We’re at that time of the year when many people are starting to reflect over the last twelve months and consider their accomplishments or successes.
Given that it’s also the end of a decade, this has started a trend towards sharing accomplishments over the past 10 years.
I don’t know about you, but I’ve seen loads of it online and it is impressive. There have been sporting triumphs, awards ceremonies, financial successes, new homes, cars, graduations, the list goes on.
These sorts of wins are all laudable and are rightly shared and celebrated.
When you work hard, sacrifice time with family and friends for success it’s wonderful to feel that sense of pride and validation of a job well done.
And when you look back over the decade, I hope there will be things to share and shout about. In the UK we’re uniquely unsuited to whooping our way through our triumphs. We choose instead, a quiet, dignified approach to success. Ripples of applause, a quiet handshake and then back to work.
I believe we don’t spend enough time reflecting on our success and sharing them. When you work hard, when you set instant personal gratification aside in favour of long-term results, it’s good to feel that the effort has been worth it and recognised.
Celebrate those hidden wins
What has struck me is that much of what I am seeing shared is often based around external and or materialistic achievements. Achievements around status and external validation. Those pictures of new cars, homes, piles of cash, golden cups and beaming smiles on podiums represent conspicuous outward-looking gains.
Then I started looking deeper. There has been a marked shift in the last few weeks towards internal achievements. A celebration of hidden wins. Wins that only the winner can see. There are no external banners to highlight a landmark, more a silent victory of a challenge overcome, a battle fought in silence.
These victories are unsexy, unseen and often unrelatable to anyone else. They come with no wreath, no medal, no podium. Yet, they should be celebrated, shared and are worth more than the achievements that society often defines as successful.
Battling the inner demons
Being human often means fighting internal battles. Fighting an invisible war against the one person it’s almost impossible to win against. Yourself. We see status through a lens of comparison. It’s hierarchical and measurable. You know when you’ve succeeded, and it often involves beating other people or leveraging them to achieve that win.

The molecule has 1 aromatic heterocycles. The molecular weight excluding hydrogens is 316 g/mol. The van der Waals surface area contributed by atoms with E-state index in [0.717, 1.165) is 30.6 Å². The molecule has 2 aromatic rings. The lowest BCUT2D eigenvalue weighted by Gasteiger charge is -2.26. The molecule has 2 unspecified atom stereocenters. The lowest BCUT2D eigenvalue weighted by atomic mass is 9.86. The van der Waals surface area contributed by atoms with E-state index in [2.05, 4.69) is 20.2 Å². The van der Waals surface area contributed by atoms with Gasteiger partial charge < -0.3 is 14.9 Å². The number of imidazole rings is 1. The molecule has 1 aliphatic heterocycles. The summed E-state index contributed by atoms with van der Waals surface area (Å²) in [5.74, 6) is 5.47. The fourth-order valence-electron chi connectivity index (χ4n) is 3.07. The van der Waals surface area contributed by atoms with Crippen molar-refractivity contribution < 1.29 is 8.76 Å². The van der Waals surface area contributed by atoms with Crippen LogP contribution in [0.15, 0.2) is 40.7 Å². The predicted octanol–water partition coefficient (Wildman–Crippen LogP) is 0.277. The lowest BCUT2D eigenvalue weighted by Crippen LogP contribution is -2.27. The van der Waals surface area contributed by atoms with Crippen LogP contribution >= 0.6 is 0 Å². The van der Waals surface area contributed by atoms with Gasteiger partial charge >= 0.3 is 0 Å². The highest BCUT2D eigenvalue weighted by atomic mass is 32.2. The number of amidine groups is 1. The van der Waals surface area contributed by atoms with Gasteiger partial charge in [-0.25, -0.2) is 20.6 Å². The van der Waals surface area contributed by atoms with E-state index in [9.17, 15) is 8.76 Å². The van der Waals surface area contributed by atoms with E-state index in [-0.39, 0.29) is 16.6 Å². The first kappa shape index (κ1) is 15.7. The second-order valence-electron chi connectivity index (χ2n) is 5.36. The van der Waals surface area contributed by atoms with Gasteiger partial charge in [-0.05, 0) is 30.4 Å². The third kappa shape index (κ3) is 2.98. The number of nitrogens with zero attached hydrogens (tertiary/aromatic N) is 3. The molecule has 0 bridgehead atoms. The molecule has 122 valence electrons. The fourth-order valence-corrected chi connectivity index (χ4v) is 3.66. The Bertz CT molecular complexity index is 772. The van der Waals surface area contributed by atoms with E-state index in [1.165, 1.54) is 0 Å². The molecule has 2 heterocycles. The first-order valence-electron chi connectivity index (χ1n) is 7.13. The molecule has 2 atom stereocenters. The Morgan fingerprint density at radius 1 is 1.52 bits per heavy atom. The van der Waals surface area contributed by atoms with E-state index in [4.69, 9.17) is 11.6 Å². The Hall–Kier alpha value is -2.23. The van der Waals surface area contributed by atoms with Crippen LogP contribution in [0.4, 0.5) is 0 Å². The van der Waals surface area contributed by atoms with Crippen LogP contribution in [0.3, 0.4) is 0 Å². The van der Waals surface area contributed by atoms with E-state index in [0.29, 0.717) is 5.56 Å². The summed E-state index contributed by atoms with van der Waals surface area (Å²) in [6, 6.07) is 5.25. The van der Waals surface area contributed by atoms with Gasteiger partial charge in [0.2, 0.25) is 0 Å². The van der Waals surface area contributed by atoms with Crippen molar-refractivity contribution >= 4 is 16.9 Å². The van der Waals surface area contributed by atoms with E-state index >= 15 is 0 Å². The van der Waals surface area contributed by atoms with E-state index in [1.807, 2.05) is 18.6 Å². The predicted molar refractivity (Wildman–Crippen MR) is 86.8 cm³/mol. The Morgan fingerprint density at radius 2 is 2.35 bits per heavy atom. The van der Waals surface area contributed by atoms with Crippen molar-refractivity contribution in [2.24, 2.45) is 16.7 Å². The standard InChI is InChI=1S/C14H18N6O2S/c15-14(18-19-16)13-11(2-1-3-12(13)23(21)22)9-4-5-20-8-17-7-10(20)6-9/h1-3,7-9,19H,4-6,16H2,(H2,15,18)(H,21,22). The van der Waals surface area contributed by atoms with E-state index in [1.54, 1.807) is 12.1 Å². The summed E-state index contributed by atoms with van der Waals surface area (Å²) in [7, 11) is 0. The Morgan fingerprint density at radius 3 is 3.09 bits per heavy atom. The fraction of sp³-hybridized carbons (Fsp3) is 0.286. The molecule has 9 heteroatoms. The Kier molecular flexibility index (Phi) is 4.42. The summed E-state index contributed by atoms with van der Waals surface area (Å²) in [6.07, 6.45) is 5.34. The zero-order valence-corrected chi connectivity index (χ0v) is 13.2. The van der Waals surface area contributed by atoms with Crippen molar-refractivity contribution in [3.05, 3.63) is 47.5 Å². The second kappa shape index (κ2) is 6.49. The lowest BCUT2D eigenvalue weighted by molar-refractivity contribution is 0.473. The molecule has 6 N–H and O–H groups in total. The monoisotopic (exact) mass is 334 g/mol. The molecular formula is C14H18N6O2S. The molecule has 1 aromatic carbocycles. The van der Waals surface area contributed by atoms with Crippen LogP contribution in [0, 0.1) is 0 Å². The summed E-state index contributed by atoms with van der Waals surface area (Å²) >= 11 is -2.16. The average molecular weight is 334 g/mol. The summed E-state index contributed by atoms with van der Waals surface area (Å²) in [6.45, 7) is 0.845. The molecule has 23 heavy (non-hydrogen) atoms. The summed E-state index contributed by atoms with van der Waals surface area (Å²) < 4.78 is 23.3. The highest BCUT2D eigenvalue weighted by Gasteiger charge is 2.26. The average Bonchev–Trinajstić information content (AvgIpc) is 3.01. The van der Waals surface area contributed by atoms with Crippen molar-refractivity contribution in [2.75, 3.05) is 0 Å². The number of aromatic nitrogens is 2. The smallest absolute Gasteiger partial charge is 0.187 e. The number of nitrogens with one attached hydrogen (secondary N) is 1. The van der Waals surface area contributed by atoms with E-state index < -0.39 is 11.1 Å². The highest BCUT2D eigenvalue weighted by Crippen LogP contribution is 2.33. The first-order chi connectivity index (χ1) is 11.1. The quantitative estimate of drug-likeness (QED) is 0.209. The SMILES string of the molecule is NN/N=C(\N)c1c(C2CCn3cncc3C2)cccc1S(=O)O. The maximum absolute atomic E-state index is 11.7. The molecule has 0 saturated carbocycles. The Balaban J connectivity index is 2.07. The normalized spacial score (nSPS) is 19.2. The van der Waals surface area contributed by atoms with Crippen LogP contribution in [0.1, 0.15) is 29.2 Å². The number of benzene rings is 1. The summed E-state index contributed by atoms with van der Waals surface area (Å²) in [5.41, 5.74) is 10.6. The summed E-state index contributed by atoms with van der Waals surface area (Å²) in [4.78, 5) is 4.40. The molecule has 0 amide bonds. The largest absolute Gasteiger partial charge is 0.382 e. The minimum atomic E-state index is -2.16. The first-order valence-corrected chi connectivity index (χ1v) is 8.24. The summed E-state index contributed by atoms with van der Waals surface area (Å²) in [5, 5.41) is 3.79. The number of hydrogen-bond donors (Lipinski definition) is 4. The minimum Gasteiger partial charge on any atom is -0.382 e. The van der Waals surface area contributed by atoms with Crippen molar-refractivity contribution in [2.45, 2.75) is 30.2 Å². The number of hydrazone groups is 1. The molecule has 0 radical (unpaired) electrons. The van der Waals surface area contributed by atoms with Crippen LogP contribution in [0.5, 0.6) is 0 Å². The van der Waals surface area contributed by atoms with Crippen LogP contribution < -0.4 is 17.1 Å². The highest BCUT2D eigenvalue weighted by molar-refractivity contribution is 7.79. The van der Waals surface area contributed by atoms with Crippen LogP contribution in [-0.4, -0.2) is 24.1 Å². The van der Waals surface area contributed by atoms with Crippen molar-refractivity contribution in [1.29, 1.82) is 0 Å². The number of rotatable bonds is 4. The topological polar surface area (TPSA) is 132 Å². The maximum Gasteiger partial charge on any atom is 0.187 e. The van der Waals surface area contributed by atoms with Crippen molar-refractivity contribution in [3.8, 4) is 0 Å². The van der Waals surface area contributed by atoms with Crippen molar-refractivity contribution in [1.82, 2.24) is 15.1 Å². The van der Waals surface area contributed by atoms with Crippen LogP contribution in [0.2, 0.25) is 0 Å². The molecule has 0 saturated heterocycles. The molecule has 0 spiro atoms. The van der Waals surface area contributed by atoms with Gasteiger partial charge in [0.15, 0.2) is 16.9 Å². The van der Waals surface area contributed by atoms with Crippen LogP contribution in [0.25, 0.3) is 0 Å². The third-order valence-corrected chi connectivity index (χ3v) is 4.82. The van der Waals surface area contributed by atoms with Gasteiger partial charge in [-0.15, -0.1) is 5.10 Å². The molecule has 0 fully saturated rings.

The inner work that people have done still takes work. It involves measuring up to a self-imposed measure of internal status. One created through conditioning and/or experiences that can leave us wounded and scarred. These battles are the ones that are easy to give in to yet, take extreme inner courage to overcome.
I find these private challenges more interesting. Not because of a voyeuristic leaning but perhaps because although they are within all of us, we don’t talk about them. They are not always negative obstacles to overcome. They may be a decision to be a better version of yourself, to an end that is only relevant and extremely important to you.
We know that these inner battles are often moving from dark and difficult places to one where looking in the mirror is a less haunted experience than it once was.
To others, these challenges may seem to be simple and, once overcome, unimpressive. Every experience where we win against ourselves is unique and in no way comparable. Maybe this is why we don’t talk about them. It’s embarrassing to celebrate something that we assume everyone else can do with no difficulty. Even worse, it’s a battle you’ve won that no one knew you were fighting.
Inner work only seems to hold a position in our society when it contributes to visible success. We’re in awe of those who have sacrificed to win a medal but when there is no medal, we can’t seem to attach the win to anything significant.
It is significant though. I look back at the person I was 10 years ago and I’m prouder of the person I have fought to become than the awards, external success and external ego massaging that comes with it.
I’ve overcome a pathological fear of speaking in front of groups of people. I’ve learned to deal with spirals of anxiety as well as depressive tendencies. I’ve overcome a need to blame others for my own failings and accept that those failings were my responsibility.
There’s been business successes and business failure. I’m less angry and more patient. I’m proud of my achievements as a dad and I’m proud of my resilience. Along the way, I’ve made new friends and been humbled by the love given to me. I’ve crawled my way out of debt and learned to like myself again.
It took and still does take work. To walk tall with your head high. It takes perseverance and patience and practice. And no-one will ever know that those demons are a constant struggle to keep at bay.
Keep your head high
We live in a society that measures us by what we produce, not who we are. When you next see a post shouting about visible success and it perhaps makes you feel inadequate – don’t. Remember it says more about where society is at than who you are.
More and more people know the value of striving to be the best version of yourself or perhaps just surviving in this ever-growing “like” based world.
So, as you reflect on the past ten years. Give a quiet shout out to your inner you. We wouldn’t have the space to list all the internal human achievements in the past decade.
I, for one, know that it’s the finest work you will ever do and will leave plenty of room on the podium alongside me.
Wishing you all a very merry Christmas and here’s to your continued (internal) success in 2020.